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For best enjoyment of the Scottish Highlands, get away from main roads that are cluttered with motor coaches and holiday traffic. Have faith in your car suspension, and sample the unsurfaced tracks that meander up glens and over heather-clad moors to some remoteEssential Scotland by Hugh Taylor and Moira McCrossan loch. 

Here is wildest Scotland. Picnic on a grassy bank and listen to the water rippling and murmuring at the edge. Everything smells good - trees, grass, air. In Scotland you can b-r-e-a-t-h-e! 

The M9 and A9 highway links the historic and scenic highlights of Scottish tourism: Edinburgh, Stirling, Pitlochry, Aviemore, Inverness and up the east coast to John o' Groats. Another major tourist route is A82, north from Glasgow beside Loch Lomond to Glencoe, Fort William and through Glenmore to Loch Ness and Inverness. 


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If you're not car-driving, consider buying the Freedom of Scotland Travelpass. It gives unlimited travel on all scheduled train services within Scotland and all Caledonian MacBrayne ferry services. Also included are a number of bus and coach services - from the Scottish Borders to Edinburgh, on the Isles of Skye and Mull, as far as John o' Groats and on Scottish Citylink services. 

Passes are valid for either any 4 out of 8 consecutive days for 105.

A similar Highland Rover ticket costs 68 for any 4 out of 8 consecutive days is available for points north of Glasgow.

Ask your travel agent about the wide choice of coach tours throughout scenic Scotland. 

For free entry to 74 top historic attractions buy the Scottish Explorer ticket 3 days 16; 7 days 22.80; 10 days 27.20 . Under-16s & Over-60s - 12.00, 17.20 and 20.40

More information: VisitScotland
Ocean Point One
94 Ocean Drive
National Booking and Information Line is 0845 22 55 121. Website: www.visitscot  

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Along both these well-travelled roads are hotels and guesthouses, camping and caravan sites. Branching off are the minor roads that give unlimited scope for your personal safari to the wilds.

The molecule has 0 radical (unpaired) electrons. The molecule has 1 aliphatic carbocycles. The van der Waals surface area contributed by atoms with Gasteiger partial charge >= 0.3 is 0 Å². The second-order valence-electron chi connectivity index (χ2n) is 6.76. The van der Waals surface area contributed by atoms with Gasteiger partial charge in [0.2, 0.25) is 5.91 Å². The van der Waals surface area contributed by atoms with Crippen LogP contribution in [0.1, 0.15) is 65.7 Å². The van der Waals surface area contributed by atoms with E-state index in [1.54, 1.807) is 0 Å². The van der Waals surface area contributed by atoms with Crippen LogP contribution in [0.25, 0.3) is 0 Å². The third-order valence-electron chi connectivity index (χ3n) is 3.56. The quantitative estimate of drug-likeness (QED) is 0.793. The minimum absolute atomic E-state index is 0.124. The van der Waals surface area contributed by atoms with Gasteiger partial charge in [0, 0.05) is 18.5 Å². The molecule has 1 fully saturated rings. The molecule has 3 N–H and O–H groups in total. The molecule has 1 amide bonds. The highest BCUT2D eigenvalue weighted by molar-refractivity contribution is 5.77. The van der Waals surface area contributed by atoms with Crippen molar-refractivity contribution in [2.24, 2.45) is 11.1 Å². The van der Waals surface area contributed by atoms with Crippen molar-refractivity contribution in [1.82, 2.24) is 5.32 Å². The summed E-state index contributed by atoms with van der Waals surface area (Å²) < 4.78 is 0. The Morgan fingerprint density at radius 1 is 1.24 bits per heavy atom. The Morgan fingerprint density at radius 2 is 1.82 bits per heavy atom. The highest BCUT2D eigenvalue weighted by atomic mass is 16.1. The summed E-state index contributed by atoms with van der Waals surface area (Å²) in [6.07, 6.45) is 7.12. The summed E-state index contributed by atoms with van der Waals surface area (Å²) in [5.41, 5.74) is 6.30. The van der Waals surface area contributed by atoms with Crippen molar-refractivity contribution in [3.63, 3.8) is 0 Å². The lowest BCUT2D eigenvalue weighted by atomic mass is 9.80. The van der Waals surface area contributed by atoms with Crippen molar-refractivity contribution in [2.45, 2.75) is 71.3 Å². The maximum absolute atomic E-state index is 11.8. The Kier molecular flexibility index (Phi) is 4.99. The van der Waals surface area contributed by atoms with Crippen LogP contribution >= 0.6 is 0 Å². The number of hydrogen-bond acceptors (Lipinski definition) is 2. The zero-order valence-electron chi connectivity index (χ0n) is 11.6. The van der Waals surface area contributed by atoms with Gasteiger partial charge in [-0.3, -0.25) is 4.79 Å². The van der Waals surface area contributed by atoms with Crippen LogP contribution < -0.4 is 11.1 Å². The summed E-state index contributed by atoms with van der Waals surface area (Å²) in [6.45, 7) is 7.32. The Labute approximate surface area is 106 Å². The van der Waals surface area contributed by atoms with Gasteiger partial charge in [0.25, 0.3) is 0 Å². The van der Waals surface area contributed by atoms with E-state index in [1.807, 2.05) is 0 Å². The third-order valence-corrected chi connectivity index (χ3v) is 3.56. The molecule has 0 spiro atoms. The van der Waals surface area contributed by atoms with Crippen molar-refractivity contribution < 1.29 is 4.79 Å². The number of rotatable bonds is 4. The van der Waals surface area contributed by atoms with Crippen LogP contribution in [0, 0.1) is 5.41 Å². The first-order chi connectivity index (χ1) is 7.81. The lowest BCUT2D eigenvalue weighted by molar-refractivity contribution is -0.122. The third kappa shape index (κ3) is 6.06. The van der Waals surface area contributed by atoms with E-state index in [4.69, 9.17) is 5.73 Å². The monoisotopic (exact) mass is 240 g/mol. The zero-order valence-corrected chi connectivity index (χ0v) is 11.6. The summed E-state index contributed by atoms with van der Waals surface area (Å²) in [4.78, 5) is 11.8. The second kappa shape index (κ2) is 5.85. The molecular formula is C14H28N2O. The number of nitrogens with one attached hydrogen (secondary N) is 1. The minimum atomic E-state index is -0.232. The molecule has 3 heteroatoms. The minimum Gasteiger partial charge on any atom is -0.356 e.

Vessels from Loch Ness approach the locks at Fort Augustus for entry into the Caledonian Canal en route to Glenmore. The finest and most dramatic scenery of all is along the lochs, firths and glens of the West Coast - untamed mountain landscape with grandiose views everywhere. 

Scotland is paradise for anyone who likes open-air pleasures and activities. Take binoculars to add interest to a Scottish holiday. Watch for hawk and golden eagle, or heron patiently waiting for fish. 

Want to see a Scottish salmon jumping? A famed viewpoint is at Shin Falls, near Lairg, where big salmon jump the falls and swim up the fast-moving rapids. 

Of good sightseeing interest is the Landmark Visitor Centre, 6 miles north of Aviemore, giving dramatic insight into the turbulent history of the Highlands. At Kingussie, the Highland Folk Museum displays old-time lifestyles. 

Most visitors on the West Coast stay in established centres like Oban, Ballachulish, Fort William and Ullapool, and radiate out in day tours. Accommodation has been greatly improved through a quality assurance scheme run by the VisitSCotland. Look out for the distinctive blue plaque. 

Grades go from one to five stars for hotels, B&Bs and self-catering accommodation. Likewise touring and camping parks are graded one to five, with a Scottish Thistle as the symbol for luxury caravan holiday homes. Even hostels are rated on a scale of one to three stars.

At the Glenfinnan Monument to Prince Charlie - on the Road to the Isles - visitors can climb to the top of the monument to take a closer look at Prince Charlie in his kilt.Before going to Scotland, it's worth reading up some history. A short refresher course pays off when you visit Scotland's monuments, castles and cities. The historical background then clicks into focus. A popular theme is to follow the route of Bonnie Prince Charlie - from Glenfinnan where he unfurled his banner in 1745, until his retreat to Skye after Culloden in 1746.